The same unfortunately also applies to the Borobudur temple near Yogyakarta. In about 1 hour public buses take you from Yogya to that UNESCO World Heritage. Locals pay an admission fee of 12.000 rupees, while white tourists have to fork out the tenth, which is 120.000 rupees. How was that central idea of almost all religions called? All humans are equal before God? Well, somehow a government has to be financed. To me the western money doesn’t really seem to flow into preserving the temple.

On the other hand tourists’ money is used to make the Brobodur campus being a stage for an exhibition, where you can see world records, like the farmer with the biggest lemons or the greatest idiot managing to eat the most cockroaches alive… The clause that you have to give off your water bottles is quite a hassle, as the sun is burning down on the shadowless temple without batting an eye.

Yogyakarta is more than only a starting point for the day trips to the temples of Brobodur and Prambanan. The city itself is quite lovely, especially the Kraton, which is the still used palace of the Sultan. In one of its dependences the tradition of old Indonesian shadow puppetry is cultivated. On special occasion tourists may attend to such evenings and even if you don’t understand Indonesian, having a look at the filigree carved wooden stage screen and watching things behind the scenes is quite a pleasure.

Yogyakarta is THE hot spot for all things called batik. Dermo, the director of the batik institute would have loved to put my photo in a golden frame and invest me as Customer of the Year, as I left his institute having spent not less than 600 Euros; of course I got unique filigree batiks for that. When buying batiks on the streets you can get poor quality for the same money. Dermo is really proud that his quality batiks don’t lose their colours when becoming washed or ironed. Depending on motif and size, creating such a batik can take up to 6 months of work. Against the background of European prices such handwork is unaffordable. The batik is unfolding its full potential when light shines through. Whether it is made of cotton or silk, when background light comes into affairs, then the colour will make your jaw drop.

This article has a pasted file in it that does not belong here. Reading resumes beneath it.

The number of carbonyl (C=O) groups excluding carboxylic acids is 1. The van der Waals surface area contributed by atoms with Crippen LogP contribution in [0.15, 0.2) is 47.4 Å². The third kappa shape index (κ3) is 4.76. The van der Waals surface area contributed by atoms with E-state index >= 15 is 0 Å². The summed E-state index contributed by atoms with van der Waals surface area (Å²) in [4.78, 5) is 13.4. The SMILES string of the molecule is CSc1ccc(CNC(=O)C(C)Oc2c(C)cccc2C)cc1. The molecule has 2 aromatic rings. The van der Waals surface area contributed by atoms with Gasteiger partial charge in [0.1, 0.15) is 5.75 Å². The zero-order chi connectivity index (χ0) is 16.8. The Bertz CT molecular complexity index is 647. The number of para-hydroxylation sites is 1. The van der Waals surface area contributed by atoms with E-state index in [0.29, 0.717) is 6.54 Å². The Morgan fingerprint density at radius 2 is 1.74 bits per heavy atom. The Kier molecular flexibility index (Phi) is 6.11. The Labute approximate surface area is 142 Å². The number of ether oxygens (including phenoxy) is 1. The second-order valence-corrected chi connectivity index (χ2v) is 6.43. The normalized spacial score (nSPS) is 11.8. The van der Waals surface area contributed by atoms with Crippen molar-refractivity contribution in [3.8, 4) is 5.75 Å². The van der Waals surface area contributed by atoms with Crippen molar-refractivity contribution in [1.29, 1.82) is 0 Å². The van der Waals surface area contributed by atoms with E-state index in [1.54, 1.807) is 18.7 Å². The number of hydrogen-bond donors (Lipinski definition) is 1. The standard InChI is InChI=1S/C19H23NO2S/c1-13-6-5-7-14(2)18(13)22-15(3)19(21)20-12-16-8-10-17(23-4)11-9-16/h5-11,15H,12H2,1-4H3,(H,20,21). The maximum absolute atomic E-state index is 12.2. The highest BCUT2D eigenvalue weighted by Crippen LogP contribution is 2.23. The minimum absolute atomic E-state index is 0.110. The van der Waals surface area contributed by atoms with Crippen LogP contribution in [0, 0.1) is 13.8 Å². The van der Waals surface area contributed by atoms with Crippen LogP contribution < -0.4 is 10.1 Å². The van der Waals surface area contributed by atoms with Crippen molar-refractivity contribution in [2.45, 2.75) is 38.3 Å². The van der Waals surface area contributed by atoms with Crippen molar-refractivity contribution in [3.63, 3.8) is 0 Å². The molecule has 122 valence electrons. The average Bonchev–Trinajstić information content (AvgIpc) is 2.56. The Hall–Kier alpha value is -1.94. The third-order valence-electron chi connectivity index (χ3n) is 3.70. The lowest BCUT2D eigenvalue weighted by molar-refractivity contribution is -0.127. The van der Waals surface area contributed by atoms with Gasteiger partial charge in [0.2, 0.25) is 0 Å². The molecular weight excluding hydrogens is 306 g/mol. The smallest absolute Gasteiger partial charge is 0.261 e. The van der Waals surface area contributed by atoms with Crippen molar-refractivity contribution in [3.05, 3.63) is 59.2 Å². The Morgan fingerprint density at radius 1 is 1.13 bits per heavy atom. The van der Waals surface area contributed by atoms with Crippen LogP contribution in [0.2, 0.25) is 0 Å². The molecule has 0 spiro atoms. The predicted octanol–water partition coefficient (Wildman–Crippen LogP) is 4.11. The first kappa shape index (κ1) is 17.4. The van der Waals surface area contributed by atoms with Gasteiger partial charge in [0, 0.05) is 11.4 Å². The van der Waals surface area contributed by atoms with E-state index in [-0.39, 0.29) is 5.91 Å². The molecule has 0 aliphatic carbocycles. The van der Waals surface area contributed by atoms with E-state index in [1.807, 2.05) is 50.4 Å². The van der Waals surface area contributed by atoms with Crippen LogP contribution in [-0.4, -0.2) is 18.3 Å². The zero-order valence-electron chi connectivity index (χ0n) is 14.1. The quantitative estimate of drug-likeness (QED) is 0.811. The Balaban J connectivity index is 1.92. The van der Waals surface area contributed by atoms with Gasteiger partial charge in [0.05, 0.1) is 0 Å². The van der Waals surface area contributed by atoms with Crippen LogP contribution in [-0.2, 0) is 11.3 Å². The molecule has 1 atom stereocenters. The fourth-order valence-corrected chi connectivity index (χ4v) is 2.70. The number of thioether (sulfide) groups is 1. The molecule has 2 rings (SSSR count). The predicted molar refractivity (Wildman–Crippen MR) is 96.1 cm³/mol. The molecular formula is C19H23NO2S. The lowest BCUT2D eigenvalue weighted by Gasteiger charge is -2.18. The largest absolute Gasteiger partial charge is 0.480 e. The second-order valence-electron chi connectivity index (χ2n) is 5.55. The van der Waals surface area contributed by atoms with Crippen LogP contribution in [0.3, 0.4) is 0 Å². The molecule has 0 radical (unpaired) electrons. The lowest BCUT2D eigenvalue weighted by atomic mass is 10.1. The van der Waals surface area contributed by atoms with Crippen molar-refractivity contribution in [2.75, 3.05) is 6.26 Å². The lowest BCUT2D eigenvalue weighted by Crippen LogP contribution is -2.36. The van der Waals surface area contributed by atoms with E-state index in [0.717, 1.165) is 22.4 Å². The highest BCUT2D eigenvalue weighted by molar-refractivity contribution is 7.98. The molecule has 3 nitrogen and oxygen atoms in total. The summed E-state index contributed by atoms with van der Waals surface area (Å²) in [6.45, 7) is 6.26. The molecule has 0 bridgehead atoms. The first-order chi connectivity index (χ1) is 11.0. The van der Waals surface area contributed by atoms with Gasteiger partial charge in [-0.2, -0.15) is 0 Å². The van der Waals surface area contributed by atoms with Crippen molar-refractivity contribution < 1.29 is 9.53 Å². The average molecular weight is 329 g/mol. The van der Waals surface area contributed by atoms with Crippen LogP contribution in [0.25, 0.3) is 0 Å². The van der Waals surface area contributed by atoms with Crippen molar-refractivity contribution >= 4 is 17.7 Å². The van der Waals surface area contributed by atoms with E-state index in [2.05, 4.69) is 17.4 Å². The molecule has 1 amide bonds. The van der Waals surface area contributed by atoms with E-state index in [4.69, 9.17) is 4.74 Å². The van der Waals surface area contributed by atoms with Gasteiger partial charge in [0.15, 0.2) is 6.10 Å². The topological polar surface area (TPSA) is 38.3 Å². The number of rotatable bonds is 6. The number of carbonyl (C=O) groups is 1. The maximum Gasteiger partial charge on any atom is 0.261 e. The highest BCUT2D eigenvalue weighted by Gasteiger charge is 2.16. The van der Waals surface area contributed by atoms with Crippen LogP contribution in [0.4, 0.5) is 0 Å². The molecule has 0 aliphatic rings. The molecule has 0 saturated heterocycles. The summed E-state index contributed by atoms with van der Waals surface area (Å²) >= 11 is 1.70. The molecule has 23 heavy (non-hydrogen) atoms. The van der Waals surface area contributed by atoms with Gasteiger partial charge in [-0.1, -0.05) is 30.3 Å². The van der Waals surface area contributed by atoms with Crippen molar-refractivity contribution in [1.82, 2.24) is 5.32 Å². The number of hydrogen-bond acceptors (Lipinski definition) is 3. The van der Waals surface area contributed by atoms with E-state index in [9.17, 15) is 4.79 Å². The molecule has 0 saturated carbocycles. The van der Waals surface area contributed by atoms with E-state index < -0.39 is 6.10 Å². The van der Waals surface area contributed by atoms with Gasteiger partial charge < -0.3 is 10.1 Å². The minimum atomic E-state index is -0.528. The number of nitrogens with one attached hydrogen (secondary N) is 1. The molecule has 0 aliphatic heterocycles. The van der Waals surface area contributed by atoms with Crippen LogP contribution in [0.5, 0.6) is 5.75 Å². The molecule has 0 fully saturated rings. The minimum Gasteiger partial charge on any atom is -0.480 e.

In terms of food it is like on Flores: you can trust your senses and can follow your nose without hesitation. In the evening hours it will surely guide you to one of the small mobile food stalls, where some Chicken Sate (spits) get roasted on a mini charcoal grill. As for traffic and public transportation Yogya is a hub as well. In addition to an army of busses departing to places actually all over Java, you also have access to the railroad system. For example you can easily travel to Jakarta, which is just an 8 hour over night ride away. But watch out: on trains the air-condition is running at full throttle. When arriving to smog and sewer holes like Jakarta, then you can literally wait for the first sick feeling or even fever attack.

It seems to be my fate that brilliant travels always end on a dump. In West Africa it was Serekunda, when travelling through Arabia Cairo undertook that task and now in South-East Asia it was up to Jakarta. Being penetrated by open sewers and flooded with smog, Jakarta’s thousands and thousands of air-cons are transporting diseases within seconds. If large-scale skin irritations or even fever attacks, everything is possible. And needing about 2.5 hours to drive 30km from the city centre to the airport is surely also unique world-wide…